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How to keep your anxiety from spiraling out of control

Panic attacks can happen to anyone, and recognizing their symptoms is the first step

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If you’re reading this, you’re probably stressed. Never fear: We’ve dug through the evidence to reveal what science really says about finding zen—and holding onto it through tough times. Want to try meditation? Take better baths? Stop anxiety in its tracks? Welcome to Calm Month.

For reasons we’d rather not dwell on, a lot of people have been feeling extremely anxious lately. In June 2020, four times as many people reported symptoms of anxiety disorder as the same period in 2019. Older folks and people of color have been especially hard hit. And this spike hits at a time when anxiety rates have already been trending quite high—in 2017, nearly one in five adults in the US had symptoms of anxiety.

Elevated stress levels can push your relationship with anxiety from an occasional nuisance to a constant struggle. . The best thing you can do is to go see a mental health professional—a therapist, a psychologist, a psychiatrist—and talk to them about how to handle these newfound feelings.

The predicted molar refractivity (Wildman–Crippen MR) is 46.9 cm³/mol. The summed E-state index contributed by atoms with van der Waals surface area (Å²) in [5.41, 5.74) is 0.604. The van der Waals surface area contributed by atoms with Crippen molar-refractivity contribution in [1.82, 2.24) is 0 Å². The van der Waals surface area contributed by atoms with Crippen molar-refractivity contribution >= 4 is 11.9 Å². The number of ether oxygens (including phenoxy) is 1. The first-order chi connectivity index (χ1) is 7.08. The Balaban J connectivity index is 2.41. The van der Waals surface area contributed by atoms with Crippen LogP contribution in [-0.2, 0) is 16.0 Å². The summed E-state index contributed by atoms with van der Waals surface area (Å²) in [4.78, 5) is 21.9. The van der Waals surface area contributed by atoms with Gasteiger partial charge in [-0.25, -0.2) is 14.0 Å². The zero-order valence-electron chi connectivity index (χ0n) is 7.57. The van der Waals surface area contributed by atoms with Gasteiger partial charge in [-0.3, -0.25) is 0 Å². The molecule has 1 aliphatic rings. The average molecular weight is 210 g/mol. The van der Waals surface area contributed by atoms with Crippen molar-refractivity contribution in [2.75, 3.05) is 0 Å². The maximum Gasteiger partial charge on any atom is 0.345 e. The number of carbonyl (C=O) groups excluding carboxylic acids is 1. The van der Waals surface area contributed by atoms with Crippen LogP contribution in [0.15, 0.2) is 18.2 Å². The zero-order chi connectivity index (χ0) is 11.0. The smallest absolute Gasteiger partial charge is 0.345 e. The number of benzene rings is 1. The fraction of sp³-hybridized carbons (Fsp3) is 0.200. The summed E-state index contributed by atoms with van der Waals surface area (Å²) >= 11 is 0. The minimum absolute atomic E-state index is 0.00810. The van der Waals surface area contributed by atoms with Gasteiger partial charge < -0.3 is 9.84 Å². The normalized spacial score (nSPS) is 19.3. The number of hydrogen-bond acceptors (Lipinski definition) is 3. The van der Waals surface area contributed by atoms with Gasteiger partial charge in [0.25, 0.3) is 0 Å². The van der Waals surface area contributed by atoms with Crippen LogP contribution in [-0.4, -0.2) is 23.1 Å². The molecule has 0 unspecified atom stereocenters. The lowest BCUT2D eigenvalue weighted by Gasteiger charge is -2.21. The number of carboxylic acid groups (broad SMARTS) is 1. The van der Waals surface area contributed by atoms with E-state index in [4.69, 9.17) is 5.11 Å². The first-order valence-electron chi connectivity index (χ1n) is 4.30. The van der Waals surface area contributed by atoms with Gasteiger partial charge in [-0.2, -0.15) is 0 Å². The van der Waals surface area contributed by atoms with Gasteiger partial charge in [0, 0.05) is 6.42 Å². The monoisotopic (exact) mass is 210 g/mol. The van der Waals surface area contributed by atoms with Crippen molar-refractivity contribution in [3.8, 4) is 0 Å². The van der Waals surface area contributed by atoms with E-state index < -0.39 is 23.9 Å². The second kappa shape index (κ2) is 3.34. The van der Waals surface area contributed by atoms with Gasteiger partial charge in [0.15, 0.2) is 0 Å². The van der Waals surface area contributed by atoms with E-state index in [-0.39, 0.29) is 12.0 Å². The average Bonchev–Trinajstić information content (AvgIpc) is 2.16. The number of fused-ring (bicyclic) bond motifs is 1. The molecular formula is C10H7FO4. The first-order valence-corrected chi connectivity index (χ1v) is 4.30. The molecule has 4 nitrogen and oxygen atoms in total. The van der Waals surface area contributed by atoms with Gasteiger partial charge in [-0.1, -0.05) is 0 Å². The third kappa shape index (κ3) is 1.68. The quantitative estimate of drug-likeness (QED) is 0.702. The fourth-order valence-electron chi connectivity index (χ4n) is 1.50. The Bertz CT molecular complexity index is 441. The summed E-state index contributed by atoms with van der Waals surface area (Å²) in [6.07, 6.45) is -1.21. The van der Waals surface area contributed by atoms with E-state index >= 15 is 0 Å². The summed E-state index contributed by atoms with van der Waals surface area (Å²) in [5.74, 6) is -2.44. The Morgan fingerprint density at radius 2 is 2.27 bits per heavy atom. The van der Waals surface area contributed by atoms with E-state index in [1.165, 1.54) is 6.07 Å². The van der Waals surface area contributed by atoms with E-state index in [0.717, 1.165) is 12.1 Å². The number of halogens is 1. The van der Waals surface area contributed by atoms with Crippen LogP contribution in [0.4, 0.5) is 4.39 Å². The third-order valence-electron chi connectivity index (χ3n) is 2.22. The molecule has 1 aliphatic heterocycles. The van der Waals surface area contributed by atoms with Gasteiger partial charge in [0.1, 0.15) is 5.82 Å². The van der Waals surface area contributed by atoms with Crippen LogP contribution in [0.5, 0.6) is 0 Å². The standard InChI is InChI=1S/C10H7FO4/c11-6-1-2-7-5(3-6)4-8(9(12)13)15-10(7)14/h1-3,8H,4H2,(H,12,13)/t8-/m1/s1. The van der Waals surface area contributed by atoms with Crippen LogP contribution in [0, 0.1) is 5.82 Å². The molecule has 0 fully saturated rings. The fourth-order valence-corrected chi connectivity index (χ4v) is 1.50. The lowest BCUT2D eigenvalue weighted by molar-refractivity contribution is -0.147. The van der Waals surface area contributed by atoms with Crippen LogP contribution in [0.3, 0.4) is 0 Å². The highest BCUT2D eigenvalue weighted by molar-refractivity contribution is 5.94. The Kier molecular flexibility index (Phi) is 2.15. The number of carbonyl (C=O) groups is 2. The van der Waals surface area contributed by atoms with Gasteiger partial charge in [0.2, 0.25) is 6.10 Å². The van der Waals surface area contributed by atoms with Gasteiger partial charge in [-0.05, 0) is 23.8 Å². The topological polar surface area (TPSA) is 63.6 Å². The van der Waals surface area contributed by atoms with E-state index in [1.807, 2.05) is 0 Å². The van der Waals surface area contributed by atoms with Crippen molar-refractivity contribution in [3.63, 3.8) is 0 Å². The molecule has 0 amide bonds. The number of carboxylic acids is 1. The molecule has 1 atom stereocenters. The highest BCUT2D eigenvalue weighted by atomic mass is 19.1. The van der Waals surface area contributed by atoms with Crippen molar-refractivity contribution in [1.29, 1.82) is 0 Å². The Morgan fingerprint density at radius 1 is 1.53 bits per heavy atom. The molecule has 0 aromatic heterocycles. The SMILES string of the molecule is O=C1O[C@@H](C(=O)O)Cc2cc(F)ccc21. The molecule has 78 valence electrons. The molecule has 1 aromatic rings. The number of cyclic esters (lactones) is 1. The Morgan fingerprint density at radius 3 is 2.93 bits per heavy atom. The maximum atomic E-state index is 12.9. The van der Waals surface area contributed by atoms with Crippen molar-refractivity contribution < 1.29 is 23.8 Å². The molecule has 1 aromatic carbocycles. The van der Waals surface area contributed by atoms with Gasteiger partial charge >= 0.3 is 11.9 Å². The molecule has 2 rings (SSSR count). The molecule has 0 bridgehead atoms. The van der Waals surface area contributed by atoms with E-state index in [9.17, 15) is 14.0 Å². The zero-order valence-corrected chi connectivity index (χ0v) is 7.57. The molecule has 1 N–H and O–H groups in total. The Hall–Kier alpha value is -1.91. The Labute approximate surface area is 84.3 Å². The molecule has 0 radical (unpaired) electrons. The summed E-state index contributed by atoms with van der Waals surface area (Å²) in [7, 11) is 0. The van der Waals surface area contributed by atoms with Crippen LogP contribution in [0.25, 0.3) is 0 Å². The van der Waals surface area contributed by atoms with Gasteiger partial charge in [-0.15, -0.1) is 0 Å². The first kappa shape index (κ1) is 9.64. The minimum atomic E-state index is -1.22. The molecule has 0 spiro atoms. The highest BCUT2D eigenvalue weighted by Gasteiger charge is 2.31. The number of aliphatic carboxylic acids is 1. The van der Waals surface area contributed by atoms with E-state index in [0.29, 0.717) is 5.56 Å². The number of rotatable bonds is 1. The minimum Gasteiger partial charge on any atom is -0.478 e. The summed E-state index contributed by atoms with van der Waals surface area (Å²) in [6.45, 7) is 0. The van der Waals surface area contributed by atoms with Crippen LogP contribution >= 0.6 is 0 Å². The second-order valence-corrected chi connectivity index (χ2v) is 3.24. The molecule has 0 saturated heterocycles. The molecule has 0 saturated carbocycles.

But if you can’t afford to go see someone, can’t do so safely during the pandemic, or simply feel that you’re not ready to seek treatment, here are some scientifically-sound suggestions for how to keep yourself from spiraling. Many of these are pulled from scientific research on panic attacks specifically, but the same principles apply to preventing general bouts of anxiety—and more long-term spirals into stressful thinking patterns.

Recognize that you’re anxious

This probably sounds obvious, but pretty much every resource on preventing anxiety attacks will give you the same advice for a reason: it’s surprisingly hard to recognize anxiety in the moment.

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